My Fake Life

I don’t smoke because in our house, there is no smoking allowed and we got rid of the last of our ceramic ashtrays at the McGarrigan’s garage sale this past summer.

The thing is, this isn’t my house, and the children here do not carry my DNA and the woman with whom I have nightly monkey sex is not my wife.

One day I just walked inside and sat down in the ergonomically designed Barca-lounger and began my experiment. Watching the household bustle of food-smeared, hyperactive children and their overwrought mother, it struck me that someone could just show up, and, minding his own business, go undetected.

Day One: 4:33 P.M.

I’ve recently left a sixty-hour-a-week job in order to engage in activities and adventures that will be published in major periodicals once the adventures and activities are recast into breezy journal form and written in such a way as to confirm those things that the editors of the major periodicals believe to be true about our declining culture. These events will appear to be so true that these major periodicals will not bother to check if said events are, indeed, true.

So, I ease open the porch screen door (my mother suggested the address, having once played canasta here) and introduce myself to the dog with some meat-basted biscuits, thinking that if I get him on my side I’ll be able to come and go as I please.

Soon enough, a woman walks in. She is, naturally, attractive, as I have had my pick of wives to whom I am not married.

"You’re home early. How was work?" she says. This attractive woman’s hair is charmingly tousled and she doesn’t seem to notice that I am not her husband.

"Brutal." I say to my new fake wife. "How about some sex?"

My fake wife’s hands are rubbing my shoulder blades, then my chest. "There’s a lot of tension in your neck and shoulders," she says.

"Tell me about it." I say.

The dog barks viciously at the mailman. "Quiet, Max!" I say.

"Her name is Madeline. We call her Maddy," my fake wife says.

"Right. Isn’t that what I said?"

Day 2: 7:27 A.M.

At the bathroom vanity, some finesse is required.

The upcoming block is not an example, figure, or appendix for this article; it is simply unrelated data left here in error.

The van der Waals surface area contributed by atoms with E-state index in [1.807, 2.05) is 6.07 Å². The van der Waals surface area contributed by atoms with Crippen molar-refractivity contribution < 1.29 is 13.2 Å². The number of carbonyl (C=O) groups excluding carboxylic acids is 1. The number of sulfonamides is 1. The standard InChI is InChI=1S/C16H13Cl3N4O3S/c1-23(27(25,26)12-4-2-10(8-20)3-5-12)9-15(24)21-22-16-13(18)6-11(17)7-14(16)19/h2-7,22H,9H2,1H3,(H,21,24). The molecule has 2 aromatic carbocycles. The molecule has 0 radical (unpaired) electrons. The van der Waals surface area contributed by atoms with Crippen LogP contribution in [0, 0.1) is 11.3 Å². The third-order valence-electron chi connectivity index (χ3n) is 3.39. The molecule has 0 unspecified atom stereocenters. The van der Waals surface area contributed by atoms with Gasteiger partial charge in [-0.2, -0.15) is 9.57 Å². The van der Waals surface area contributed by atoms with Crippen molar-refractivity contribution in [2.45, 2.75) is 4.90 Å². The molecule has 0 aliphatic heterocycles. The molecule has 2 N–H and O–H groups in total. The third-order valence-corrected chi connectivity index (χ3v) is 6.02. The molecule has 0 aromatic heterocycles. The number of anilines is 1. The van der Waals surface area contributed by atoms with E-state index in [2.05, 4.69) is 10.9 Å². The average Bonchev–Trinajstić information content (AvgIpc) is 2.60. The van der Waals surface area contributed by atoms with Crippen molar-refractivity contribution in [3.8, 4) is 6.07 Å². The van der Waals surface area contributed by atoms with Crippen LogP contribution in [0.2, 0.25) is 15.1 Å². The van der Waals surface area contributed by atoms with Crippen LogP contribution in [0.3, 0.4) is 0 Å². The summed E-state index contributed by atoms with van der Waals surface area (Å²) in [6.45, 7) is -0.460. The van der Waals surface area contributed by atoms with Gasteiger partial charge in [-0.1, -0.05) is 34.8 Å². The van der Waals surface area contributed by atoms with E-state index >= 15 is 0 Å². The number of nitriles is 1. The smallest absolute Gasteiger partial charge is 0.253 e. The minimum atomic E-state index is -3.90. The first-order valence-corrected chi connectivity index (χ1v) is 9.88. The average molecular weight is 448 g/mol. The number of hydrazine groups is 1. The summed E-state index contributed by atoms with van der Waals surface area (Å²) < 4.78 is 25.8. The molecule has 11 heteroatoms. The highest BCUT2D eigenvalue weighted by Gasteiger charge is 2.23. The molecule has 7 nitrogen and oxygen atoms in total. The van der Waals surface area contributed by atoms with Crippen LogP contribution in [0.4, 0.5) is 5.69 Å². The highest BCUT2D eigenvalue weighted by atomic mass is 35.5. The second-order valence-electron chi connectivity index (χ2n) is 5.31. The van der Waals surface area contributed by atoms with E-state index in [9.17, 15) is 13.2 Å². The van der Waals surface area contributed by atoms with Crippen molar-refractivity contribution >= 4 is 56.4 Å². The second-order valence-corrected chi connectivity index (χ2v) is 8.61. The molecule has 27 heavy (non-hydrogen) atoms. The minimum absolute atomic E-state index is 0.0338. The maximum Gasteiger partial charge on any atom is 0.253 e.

"Which color is mine, again, honey?" I shout into the bedroom.

"Blue," she says. I brush my teeth slowly and scan the bathroom. Two small, stuffed bunnies with their ragdoll arms thrown around each other rest on the toilet tank top. The wallpaper also depicts bunnies playing different woodwind and brass instruments in a kind of lagomorph jazz combo. I make a mental note to ask the editors at the major periodical if this is a demonstration of kitsch, bad taste, or perhaps both at the same time. I imagine that as we puzzle over this we will share a chuckle over these people and their quaint ways of "living."

Day 5: 8:30 P.M.

It appears that I’m in a spot of trouble, but I have only myself to blame.

Thus far I have performed my husband and father duties through an artful series of evasions: a semi-scowling breakfast of shaking the morning paper and grumbling angrily at the latest reports from the renegade city council meetings, followed by a day of "work," meaning drinks at the local with friends new and old. Finally, I come home, drop my briefcase (filled with a mix of Wall Street Journals and porn so as to not attract attention) to the floor before collapsing in the lounger for a good stare at the television before a silent dinner at which I tell the various male and female children to "keep your elbows off the table," after which I retire to my "office" (the spare bedroom where even more bunny curios are kept) to do some additional "work."

So now, my fake wife stands over me, arms akimbo as I shuffle the porn beneath the yellowing Wall Street Journals. The smaller of the female children squalls in front of me, begging for a "bedtime story." I notice from her smudged cheeks that she is also in need of a bath.

"Your turn, Bud," she says. "Or no Mr. Winky tonight."

Day 5: 8:40 P.M.

"What do you do here?" the child asks as I scrub behind her ears. I am prepared for this:

"Family management," I say, while at the same time pretending to "get" her nose by snatching at her face with my fingers and then holding my thumb between index and forefingers.

The child cries in utter terror until I "give back" the nose. My heart races, but I do not hear my fake wife’s heel clicks down the hall floor.

Later, to the small child, I read a bedtime story about coöperation because I have dreamed of seeing an umlaut in a story of mine published in a major periodical.

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